What you need to know:
- Wherever maize is stored it is important not to place it directly on the ground to avoid mould.
One of the major stages in crop production is the collection of mature crops from the field, a process known as harvesting, and keeping the grain until the time it is needed for selling or domestic consumption, referred to as storage.
According to some estimates by the National Agricultural Research Organisation (Naro) Uganda currently loses over 17.6 percent of its maize due to poor post-harvest handling technologies which also creates molding by fungi in maize producing aflatoxins.
Taking too long to harvest maize from the field exposes it to rain and cold weather which may cause molding, shriveling, and discolouration of the maize grain as well as possible formation of aflatoxins.
Maize is a much traded crop in East Africa. Recently Uganda’s maize was rejected by the South Sudan government, reportedly because it did not meet the quality standards of that country.
Aflatoxins are said to be cancer causing poisons detectable by aflatoxin testing strips.
It is also dangerous to feed livestock on badly stored maize. Aflatoxins cause the same health problems to livestock as they do to humans.
Wherever maize is stored it is important not to place it directly on the ground to avoid mould and formation of aflatoxins. All harvested maize must be sorted and free of all foreign objects and damaged maize grains.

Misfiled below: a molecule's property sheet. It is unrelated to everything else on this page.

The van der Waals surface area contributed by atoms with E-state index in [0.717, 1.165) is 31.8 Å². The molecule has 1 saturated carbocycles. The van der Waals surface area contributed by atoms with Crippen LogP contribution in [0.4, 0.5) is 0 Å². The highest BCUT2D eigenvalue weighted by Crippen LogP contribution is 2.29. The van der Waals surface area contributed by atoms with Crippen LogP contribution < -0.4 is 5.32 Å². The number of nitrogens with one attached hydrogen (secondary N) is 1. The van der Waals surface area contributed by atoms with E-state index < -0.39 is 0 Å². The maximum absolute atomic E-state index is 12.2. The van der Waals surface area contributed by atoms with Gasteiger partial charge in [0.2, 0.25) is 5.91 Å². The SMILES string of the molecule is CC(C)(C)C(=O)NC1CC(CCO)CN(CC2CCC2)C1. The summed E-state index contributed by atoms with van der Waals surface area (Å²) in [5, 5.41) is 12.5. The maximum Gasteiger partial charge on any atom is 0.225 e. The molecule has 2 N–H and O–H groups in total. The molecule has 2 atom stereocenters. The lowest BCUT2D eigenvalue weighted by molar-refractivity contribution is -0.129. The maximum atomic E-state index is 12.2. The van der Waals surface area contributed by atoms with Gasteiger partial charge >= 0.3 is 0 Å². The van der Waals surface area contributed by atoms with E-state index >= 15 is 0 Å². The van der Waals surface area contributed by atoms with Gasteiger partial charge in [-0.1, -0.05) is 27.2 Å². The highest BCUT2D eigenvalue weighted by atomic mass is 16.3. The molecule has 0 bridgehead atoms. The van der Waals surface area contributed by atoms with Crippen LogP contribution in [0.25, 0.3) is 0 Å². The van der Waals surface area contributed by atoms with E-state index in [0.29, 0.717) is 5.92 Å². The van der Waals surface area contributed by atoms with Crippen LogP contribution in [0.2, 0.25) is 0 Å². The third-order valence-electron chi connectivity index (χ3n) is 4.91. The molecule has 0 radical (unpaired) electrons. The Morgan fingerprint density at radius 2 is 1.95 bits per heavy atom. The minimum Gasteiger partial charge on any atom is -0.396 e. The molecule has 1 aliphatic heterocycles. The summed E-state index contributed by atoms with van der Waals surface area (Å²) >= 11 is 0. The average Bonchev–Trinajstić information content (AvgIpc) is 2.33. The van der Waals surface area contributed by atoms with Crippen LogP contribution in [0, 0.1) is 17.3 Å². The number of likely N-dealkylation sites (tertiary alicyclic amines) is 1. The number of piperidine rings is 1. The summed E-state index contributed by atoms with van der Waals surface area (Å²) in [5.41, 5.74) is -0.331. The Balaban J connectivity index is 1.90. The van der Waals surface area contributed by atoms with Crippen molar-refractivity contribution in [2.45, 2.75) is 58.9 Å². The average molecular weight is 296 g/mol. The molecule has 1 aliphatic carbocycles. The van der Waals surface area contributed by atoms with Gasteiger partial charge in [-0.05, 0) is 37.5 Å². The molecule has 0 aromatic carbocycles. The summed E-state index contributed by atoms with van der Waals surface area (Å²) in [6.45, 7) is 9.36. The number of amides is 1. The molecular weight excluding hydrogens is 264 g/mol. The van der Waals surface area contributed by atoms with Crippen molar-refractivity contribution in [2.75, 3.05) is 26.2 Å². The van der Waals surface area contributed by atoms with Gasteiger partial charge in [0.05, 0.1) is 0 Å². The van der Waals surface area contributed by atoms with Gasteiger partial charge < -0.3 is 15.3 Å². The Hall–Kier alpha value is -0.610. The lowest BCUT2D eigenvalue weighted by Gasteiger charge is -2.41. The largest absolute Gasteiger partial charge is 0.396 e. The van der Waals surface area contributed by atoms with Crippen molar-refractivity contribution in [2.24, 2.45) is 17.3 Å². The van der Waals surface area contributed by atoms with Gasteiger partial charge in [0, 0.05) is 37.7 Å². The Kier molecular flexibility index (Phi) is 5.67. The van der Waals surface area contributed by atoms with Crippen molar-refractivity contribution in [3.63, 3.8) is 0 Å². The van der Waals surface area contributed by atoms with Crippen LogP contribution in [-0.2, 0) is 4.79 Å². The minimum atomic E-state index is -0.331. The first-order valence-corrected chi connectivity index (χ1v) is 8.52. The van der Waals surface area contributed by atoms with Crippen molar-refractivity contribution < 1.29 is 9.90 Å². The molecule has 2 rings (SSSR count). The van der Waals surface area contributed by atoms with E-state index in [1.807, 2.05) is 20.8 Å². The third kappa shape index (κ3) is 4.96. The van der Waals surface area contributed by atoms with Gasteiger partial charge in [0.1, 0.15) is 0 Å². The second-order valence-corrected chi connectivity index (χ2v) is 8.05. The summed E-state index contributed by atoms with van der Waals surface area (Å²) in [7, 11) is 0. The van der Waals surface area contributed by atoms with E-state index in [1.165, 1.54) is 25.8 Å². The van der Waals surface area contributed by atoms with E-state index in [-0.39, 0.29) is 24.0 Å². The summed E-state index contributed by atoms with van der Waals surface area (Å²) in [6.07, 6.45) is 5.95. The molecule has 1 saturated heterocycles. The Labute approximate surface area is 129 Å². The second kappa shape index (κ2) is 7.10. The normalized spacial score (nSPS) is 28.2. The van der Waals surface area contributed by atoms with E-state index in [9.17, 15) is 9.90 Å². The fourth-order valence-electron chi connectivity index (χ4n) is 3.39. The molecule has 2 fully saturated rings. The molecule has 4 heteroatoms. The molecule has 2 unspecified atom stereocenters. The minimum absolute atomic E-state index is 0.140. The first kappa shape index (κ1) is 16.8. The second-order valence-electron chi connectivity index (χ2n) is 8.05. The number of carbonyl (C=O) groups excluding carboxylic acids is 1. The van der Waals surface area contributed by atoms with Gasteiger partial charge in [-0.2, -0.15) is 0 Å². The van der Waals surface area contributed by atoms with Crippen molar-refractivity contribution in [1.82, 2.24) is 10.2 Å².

The area all around the store should be well maintained and free of any form of rubbish to keep away rodents.
Placing dried maize in tightly covered plastic drums denies the pests oxygen and kills them without the need for chemical fumigants.
Pics bags can also be used to store grain because once they are tightly closed by tying; the bags prevent entrance of oxygen, become hot, and form hostile conditions for the pests to survive.
A technology known as solarisation is used to kill pests that may have invaded grain.
The technology endorsed by Naro uses heat to kill storage pests in grain. A pit of 3 ft wide and 30 cm deep is layered with 15cm of dry grass at the bottom to stop the grain from absorbing moisture.
A black polythene sheet is laid on top of the grass on which weevil infested grain is placed. It is tightly covered with a transparent polythene sheet to block off air circulation.
The weevils or pests are killed by high temperatures within two hours of sunshine.
Mr Michael J Ssali is a veteran journalist,